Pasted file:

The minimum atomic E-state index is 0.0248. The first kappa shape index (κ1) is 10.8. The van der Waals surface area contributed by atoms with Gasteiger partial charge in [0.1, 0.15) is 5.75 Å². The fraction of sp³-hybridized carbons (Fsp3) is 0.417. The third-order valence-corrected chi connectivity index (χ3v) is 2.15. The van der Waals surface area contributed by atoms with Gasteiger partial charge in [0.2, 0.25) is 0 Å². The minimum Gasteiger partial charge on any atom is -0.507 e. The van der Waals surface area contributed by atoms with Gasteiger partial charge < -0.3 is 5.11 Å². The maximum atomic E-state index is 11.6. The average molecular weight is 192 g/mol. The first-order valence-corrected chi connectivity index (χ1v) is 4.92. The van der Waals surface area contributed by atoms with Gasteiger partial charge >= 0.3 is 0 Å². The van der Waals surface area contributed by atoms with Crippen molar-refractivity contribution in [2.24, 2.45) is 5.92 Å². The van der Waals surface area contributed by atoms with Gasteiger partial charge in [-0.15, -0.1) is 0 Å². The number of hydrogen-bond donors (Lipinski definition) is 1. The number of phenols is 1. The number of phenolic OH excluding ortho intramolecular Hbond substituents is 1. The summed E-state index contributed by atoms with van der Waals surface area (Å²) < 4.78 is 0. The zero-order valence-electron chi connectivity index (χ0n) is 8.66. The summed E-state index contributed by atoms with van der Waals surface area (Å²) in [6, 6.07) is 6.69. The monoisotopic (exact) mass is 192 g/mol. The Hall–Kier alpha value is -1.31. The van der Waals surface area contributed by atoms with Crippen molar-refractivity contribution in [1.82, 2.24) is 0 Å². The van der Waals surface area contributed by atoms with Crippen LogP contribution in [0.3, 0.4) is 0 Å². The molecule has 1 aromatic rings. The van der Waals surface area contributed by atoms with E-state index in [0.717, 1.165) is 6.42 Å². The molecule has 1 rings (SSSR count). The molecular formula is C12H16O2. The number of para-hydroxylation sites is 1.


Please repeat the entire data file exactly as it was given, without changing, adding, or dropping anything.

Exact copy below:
The minimum atomic E-state index is 0.0248. The first kappa shape index (κ1) is 10.8. The van der Waals surface area contributed by atoms with Gasteiger partial charge in [0.1, 0.15) is 5.75 Å². The fraction of sp³-hybridized carbons (Fsp3) is 0.417. The third-order valence-corrected chi connectivity index (χ3v) is 2.15. The van der Waals surface area contributed by atoms with Gasteiger partial charge in [0.2, 0.25) is 0 Å². The minimum Gasteiger partial charge on any atom is -0.507 e. The van der Waals surface area contributed by atoms with Gasteiger partial charge < -0.3 is 5.11 Å². The maximum atomic E-state index is 11.6. The average molecular weight is 192 g/mol. The first-order valence-corrected chi connectivity index (χ1v) is 4.92. The van der Waals surface area contributed by atoms with Gasteiger partial charge >= 0.3 is 0 Å². The van der Waals surface area contributed by atoms with Crippen molar-refractivity contribution in [2.24, 2.45) is 5.92 Å². The van der Waals surface area contributed by atoms with Gasteiger partial charge in [-0.15, -0.1) is 0 Å². The number of hydrogen-bond donors (Lipinski definition) is 1. The number of phenols is 1. The number of phenolic OH excluding ortho intramolecular Hbond substituents is 1. The summed E-state index contributed by atoms with van der Waals surface area (Å²) < 4.78 is 0. The zero-order valence-electron chi connectivity index (χ0n) is 8.66. The summed E-state index contributed by atoms with van der Waals surface area (Å²) in [6, 6.07) is 6.69. The monoisotopic (exact) mass is 192 g/mol. The Hall–Kier alpha value is -1.31. The van der Waals surface area contributed by atoms with Crippen molar-refractivity contribution in [1.82, 2.24) is 0 Å². The van der Waals surface area contributed by atoms with Crippen LogP contribution in [0.3, 0.4) is 0 Å². The molecule has 1 aromatic rings. The van der Waals surface area contributed by atoms with E-state index in [0.717, 1.165) is 6.42 Å². The molecule has 1 rings (SSSR count). The molecular formula is C12H16O2. The number of para-hydroxylation sites is 1.